Trump spent most of the week out of sight, a marked change from a typically jam-packed schedule that often includes multiple on-camera events per day. Even when aides moved ahead on an executive order creating a voter fraud commission - a presidential pet project that some advisers thought they had successfully shelved - Trump signed the directive in private.
More than a lack of momentum on major policy goals, Trump is said to be seething over the flood of leaks pouring out of the White House and into news reports. He’s viewed even senior advisers suspiciously, including Bannon and Priebus, when stories about internal White House drama land in the press.
A dozen White House officials and others close to Trump detailed the president’s decision-making and his mood on the condition of anonymity in order to discuss private conversations and deliberations.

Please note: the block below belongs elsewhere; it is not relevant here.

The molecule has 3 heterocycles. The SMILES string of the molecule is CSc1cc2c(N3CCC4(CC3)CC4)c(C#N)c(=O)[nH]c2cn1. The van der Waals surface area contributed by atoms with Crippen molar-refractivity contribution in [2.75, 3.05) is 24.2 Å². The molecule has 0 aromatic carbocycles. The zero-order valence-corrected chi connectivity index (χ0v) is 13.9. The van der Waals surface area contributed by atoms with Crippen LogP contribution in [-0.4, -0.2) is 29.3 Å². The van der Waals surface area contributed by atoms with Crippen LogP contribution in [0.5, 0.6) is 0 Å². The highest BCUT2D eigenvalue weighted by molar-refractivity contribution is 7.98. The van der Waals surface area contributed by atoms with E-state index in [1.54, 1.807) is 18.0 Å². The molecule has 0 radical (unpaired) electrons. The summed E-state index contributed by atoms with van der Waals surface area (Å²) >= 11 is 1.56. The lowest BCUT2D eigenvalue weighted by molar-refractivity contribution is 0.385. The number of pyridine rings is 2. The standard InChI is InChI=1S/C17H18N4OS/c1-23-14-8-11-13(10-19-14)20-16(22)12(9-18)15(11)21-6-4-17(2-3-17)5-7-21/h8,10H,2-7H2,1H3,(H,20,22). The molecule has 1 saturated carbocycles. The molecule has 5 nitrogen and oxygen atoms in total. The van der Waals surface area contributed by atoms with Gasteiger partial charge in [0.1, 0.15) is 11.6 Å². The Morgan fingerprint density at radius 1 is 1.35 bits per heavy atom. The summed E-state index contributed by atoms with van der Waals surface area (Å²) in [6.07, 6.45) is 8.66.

After Trump decided to fire Comey, he was told by aides that Democrats would likely react positively to the news, given the role many believe Comey played in Clinton’s defeat last year. When the opposite occurred, Trump grew incensed - both at Democrats and his own communications staff for not quickly lining up more Republicans to defend him on television.
White House officials had hoped last week’s House vote would give the president a much-needed burst of momentum and infuse new energy into efforts to fully overhaul the “Obamacare” health law and pass a massive tax reform package. Aides were also eager for Trump’s first foreign trip, a high-stakes blitz through the Middle East and Europe.
But the blowback from Comey’s firing left the White House reeling once again. Trump’s visible anger and erratic tweets prompted a reporter to ask Spicer on Friday if the president was “out of control.”
“That’s, frankly, offensive,” Spicer replied.